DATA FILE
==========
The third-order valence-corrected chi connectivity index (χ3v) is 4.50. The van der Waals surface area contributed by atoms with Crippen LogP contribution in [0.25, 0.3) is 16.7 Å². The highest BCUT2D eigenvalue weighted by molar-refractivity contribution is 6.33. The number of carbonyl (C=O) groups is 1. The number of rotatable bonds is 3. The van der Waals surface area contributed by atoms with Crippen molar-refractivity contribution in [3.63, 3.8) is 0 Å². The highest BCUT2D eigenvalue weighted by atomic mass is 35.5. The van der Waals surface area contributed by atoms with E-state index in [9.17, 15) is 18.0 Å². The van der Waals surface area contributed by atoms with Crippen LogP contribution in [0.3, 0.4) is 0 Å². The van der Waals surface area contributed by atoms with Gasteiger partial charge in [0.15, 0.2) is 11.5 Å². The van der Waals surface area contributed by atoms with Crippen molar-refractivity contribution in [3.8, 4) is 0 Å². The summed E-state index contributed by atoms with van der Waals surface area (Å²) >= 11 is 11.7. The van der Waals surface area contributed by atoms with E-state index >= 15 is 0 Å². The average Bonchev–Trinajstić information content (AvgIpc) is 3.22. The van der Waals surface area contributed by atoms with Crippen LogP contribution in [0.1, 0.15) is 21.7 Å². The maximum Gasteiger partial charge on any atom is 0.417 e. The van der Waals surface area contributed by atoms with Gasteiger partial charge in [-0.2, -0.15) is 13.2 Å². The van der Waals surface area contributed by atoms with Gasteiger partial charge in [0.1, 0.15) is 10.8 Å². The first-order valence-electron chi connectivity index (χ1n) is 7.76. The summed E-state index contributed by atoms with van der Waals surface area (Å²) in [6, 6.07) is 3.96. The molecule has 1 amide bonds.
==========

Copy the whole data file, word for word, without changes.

The third-order valence-corrected chi connectivity index (χ3v) is 4.50. The van der Waals surface area contributed by atoms with Crippen LogP contribution in [0.25, 0.3) is 16.7 Å². The highest BCUT2D eigenvalue weighted by molar-refractivity contribution is 6.33. The number of carbonyl (C=O) groups is 1. The number of rotatable bonds is 3. The van der Waals surface area contributed by atoms with Crippen molar-refractivity contribution in [3.63, 3.8) is 0 Å². The highest BCUT2D eigenvalue weighted by atomic mass is 35.5. The van der Waals surface area contributed by atoms with E-state index in [9.17, 15) is 18.0 Å². The van der Waals surface area contributed by atoms with Crippen LogP contribution in [0.3, 0.4) is 0 Å². The van der Waals surface area contributed by atoms with Gasteiger partial charge in [0.15, 0.2) is 11.5 Å². The van der Waals surface area contributed by atoms with Crippen molar-refractivity contribution in [3.8, 4) is 0 Å². The summed E-state index contributed by atoms with van der Waals surface area (Å²) >= 11 is 11.7. The van der Waals surface area contributed by atoms with E-state index >= 15 is 0 Å². The average Bonchev–Trinajstić information content (AvgIpc) is 3.22. The van der Waals surface area contributed by atoms with Crippen LogP contribution in [0.1, 0.15) is 21.7 Å². The maximum Gasteiger partial charge on any atom is 0.417 e. The van der Waals surface area contributed by atoms with Gasteiger partial charge in [-0.2, -0.15) is 13.2 Å². The van der Waals surface area contributed by atoms with Gasteiger partial charge in [0.1, 0.15) is 10.8 Å². The first-order valence-electron chi connectivity index (χ1n) is 7.76. The summed E-state index contributed by atoms with van der Waals surface area (Å²) in [6, 6.07) is 3.96. The molecule has 1 amide bonds.